Winter Storm Mara prevented me from speaking in person during the Real Places 2023 Conference, but we were able to visit with attendees remotely online. Our talk was timely, “Old School Teaches New Lessons: How Technology is Preserving a WPA-era Icon.” And in fact, being able to speak and share information online today is a godsend! Technology certainly saved our presentation.
I posted our slide deck to YouTube as a video. While our verbal commentary is absent from the video, we provided ample “notes” in the slide presentation to make watching it worth your time.
My thanks go to Jane Cook Barnhill, President of Atlanta Grade School Friends, and Danny Stanley, Treasurer, my co-presenters, and to the nonprofit arm of the Texas Historical Commission, the Friends of the Texas Historical Commission. A few years ago, I served on the Board of the Friends under former Executive Director Toni S. Turner. State funding is rarely enough to fully fund the restoration and long-term preservation of the many historic sites of Texas. Private sector donations mean so much and make saving the rich heritage of Texas possible.
I had been taking a late Christmas vacation in January to see my family in Tucson, Arizona. My flight home was rescheduled due to the winter storm something like six times! So, I recorded my part of the Real Places discussion on Vimeo, and while a little rough around the edges, you can hear my thoughts and avail yourself of more in-depth discussion via my YouTube channel. In addition, the full slide deck has been saved to ISSUU for ease of reading in digital magazine format.
You might be surprised to learn, we talked about technology being very helpful, but noted that it does not replace human beings. Relationships matter. But technology can enhance your organization’s “reach” dramatically. Partners of all kinds, donors, and especially younger generations are online in great numbers today. Why not be online with them using the latest social media communications and tech tools available?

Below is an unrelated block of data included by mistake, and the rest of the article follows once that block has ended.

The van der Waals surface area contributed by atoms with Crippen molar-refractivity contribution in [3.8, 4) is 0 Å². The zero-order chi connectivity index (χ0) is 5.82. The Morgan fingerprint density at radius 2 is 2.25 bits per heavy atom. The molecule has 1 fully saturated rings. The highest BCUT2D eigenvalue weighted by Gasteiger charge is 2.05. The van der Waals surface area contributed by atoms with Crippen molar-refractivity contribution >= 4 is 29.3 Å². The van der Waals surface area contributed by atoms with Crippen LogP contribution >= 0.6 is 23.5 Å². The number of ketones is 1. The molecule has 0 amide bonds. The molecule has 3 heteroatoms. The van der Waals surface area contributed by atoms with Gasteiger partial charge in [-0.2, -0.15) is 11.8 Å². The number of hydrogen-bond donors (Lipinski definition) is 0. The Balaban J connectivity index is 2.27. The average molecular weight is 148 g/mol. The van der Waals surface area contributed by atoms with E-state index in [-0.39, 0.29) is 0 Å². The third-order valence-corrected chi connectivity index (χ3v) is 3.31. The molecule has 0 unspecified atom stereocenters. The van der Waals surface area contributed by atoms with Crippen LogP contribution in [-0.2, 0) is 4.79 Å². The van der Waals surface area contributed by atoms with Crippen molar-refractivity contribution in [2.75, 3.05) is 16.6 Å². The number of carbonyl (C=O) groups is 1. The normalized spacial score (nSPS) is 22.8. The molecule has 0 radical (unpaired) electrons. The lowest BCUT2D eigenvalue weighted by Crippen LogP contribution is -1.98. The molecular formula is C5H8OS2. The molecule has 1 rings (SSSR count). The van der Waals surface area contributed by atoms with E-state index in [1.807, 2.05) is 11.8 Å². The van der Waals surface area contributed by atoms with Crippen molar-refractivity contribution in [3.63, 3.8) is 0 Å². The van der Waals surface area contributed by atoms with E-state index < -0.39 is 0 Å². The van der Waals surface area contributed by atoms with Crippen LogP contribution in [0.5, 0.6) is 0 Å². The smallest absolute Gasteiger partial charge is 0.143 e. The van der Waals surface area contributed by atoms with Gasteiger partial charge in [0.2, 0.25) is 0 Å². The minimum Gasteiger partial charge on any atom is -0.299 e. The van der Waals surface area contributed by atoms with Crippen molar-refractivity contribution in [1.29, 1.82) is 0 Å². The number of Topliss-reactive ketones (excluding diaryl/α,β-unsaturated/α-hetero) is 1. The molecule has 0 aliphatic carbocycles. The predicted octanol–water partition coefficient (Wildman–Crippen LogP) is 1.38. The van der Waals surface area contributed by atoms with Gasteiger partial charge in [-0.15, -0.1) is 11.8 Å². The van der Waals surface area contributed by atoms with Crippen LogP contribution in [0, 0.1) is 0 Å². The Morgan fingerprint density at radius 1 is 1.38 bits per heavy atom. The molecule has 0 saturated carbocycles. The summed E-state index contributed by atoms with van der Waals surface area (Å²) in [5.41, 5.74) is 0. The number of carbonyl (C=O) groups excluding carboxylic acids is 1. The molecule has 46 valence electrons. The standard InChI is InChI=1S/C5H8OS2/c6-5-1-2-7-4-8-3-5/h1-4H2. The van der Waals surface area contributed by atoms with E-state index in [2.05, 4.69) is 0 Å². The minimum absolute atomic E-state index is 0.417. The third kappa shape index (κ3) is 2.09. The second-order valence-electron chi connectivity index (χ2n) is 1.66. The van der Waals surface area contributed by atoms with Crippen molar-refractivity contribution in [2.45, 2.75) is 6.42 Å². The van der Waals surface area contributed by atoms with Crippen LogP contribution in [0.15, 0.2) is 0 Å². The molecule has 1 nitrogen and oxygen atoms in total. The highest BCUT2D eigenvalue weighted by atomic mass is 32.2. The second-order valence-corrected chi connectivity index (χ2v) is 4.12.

I find technology makes the work of nonprofits more cost-effective. Remote working is safe and fairly easy! Several of the tools I reference are free of charge at the most basic level, and modestly-priced in more extensive forms. Thinking smart and making use of these tools can “up your game” dramatically and make you more attractive to audiences and partners of all kinds. I find the cost is mostly that of your time: take it.
My thanks go to our tech partners at Atlanta Grade School Friends. We are grateful for being able to avail ourselves of their convenient services.
- Adobe Creative Cloud
- Candid GuideStar and GreatNonprofits
- Google and its many capabilities via Google Workspace including Google Drive, YouTube, Google Slides, Google Maps and more
- Microsoft Excel, Word and PowerPoint
- Qgiv (gift processing)
- Chris Wood and HandsomeWeb for our website upgrade (donated)
In closing, I share a video showed at the conclusion of our presentation during Real Places 2023. It was made with a combination of Google Slides, PowerPoint and YouTube (channel and audio library). Enjoy! And if you would like additional information, email us via our new Gmail: email@example.com, or reach out to me directly by using the secure contact form on my blog.
Thank you for reading this post, and best wishes for your fundraising and communications success this year.
Our presentation also references information from these organizations: Brookings Institution, Forbes, Lilly Family School of Philanthropy, National Council of Nonprofits, Psychology Today, Social Media Today, and World of Statistics on Twitter.